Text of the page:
I wanted to bite back, but J was right. I myself was a fuckboy, which is why I kept drawing in fuckboys. I got drunk constantly and always had cigarette burns in my dresses (this was a while ago, ladies. Now I’m an angel. Purr).
A few weeks later, I met M.
M and I matched on Tinder and just through gazing at the pictures floating across her profile, I could tell she was not only beautiful, but she had her shit together. Her hair was long and dark and silky. In her pictures, she was dressed up in silky cream-colored blouses and fitted black pants and expensive-looking boots. I took a screenshot of M and sent it to J minutes before I left for our first date.
Everything about my date with M was the complete opposite of how it had been with the fuckboy just a few weeks prior. M didn’t just ramble on and on about herself, she asked me interesting, thought-invoking questions. She understood the art of conversation. In fact, my brain hadn’t worked out so hard in ages. One glass of Prosecco deep, and I became hyper-aware of how utterly narcissistic and thick-headed so many of the fuckboys I’d dated had been.
By the end of our two-hour soiree, I couldn’t help but notice I had only consumed two glasses of prosecco, unheard of for a lush like moi. She had been so engaging that I hadn’t even had the slight urge to catch a buzz.
“I don’t want to keep you too long; I know you have to work early,” I said primly, really hamming up the illusion that I was an innocent good girl. “Shall we get the check?”
“I already paid for it.”
“Huh?” I was dumbfounded.
“Yes, I gave them my card when you went to the bathroom,” M smiled warmly. “I wouldn’t let you pay.”
I was moved. Not relieved that she had paid the bill, but moved that she had been so mindful and thoughtful.
“I’ll get you a car home,” she said, gently draping my trench coat over my shoulder.
We stepped outside into the spring-laden, flower-fragrant air. She grabbed me and kissed me. It was a confident kiss. As her lips firmly pressed against mine, I felt no hesitation or fear from her. It was a kiss that didn’t apologize. It knew what the fuck it was doing. It was hot. The car pulled up to the curb. She sauntered over to the car, her hand firmly clasped in mine. She tapped on the window with her bright red nail. She confirmed it was the car she had ordered (she even checked that the license plate matched the one the uber app! Swag!).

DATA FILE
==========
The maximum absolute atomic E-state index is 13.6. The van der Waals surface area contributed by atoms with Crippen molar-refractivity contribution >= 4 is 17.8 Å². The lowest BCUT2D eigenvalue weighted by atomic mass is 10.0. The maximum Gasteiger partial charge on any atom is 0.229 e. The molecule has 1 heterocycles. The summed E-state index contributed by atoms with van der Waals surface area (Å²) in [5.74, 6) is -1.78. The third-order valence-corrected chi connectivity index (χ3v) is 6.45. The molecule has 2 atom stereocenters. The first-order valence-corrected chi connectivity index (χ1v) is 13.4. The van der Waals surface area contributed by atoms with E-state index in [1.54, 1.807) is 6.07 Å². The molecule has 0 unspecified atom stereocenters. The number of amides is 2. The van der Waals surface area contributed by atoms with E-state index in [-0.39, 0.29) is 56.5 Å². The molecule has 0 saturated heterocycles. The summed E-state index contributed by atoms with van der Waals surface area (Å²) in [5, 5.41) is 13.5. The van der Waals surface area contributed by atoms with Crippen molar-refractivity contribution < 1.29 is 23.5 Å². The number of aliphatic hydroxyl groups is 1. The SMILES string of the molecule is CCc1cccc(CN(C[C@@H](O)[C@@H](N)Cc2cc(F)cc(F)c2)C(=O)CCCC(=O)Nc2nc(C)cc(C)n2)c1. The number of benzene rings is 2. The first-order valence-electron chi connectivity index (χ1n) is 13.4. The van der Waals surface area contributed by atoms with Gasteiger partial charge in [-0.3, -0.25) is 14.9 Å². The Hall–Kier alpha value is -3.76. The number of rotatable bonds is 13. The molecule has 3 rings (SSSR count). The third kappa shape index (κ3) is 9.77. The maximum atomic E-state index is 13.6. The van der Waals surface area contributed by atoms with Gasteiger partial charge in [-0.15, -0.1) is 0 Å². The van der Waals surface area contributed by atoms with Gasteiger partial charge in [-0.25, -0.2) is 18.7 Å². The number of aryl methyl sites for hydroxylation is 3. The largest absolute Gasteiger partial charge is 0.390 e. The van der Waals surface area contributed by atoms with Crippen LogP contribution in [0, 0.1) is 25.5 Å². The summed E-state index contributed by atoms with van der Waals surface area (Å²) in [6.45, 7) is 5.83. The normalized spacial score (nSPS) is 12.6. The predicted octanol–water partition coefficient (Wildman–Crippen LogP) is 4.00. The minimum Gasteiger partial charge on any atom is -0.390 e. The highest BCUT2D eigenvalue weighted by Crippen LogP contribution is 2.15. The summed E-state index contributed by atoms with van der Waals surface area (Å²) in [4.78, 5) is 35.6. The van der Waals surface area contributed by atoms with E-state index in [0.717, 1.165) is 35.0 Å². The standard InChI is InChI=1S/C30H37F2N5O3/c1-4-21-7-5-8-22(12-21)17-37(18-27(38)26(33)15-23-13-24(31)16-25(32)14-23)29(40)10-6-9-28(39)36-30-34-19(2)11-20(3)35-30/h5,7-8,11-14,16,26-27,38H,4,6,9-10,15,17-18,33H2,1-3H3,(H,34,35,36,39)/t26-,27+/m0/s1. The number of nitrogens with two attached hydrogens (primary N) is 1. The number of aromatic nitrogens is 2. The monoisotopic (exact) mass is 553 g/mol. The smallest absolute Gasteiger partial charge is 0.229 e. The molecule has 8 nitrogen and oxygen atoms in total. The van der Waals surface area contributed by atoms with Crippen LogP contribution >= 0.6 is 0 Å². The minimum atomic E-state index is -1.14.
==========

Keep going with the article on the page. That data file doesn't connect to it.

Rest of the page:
On the car ride home, I had a realization. M was a daddy. She was a femme daddy. She had femme energy and fierce femme style, but knew how to “daddy” a date. And contrary to popular opinion, a femme can indeed be a daddy. After all, I of all people know that a femme can do anything.
I really began to appreciate femme daddies (and serial date them) after that night. There is nothing sexier (to me) than a woman who can rock heels and a shiny blow-out and hold open a door and book a dinner reservation.
However, a lot of my lez friends seem perplexed by the concept of the femme daddy.
“How can she be a daddy? I thought daddies were butches?” they’ll ask, their eyes as wide as saucers.
A dyke can be femme. A dyke can be butch. A dyke can be a stud. A dyke can be a princess. So can a daddy. Daddy is an energy. Not a style.
It’s funny that even in our little community, misogyny somehow taints everyone’s view. Well, it taints most people’s views, but not femme daddies! Femme daddies live in a culture that tells them that, in order to be a proper daddy, they must have masculine-presenting style. But they say “F*ck that, I’m going to daddy and wear a sparkly designer dress.” And what’s sexier than a woman who does whatever the hell she desires and doesn’t succumb to stupid, arbitrary societal standards? Nothing.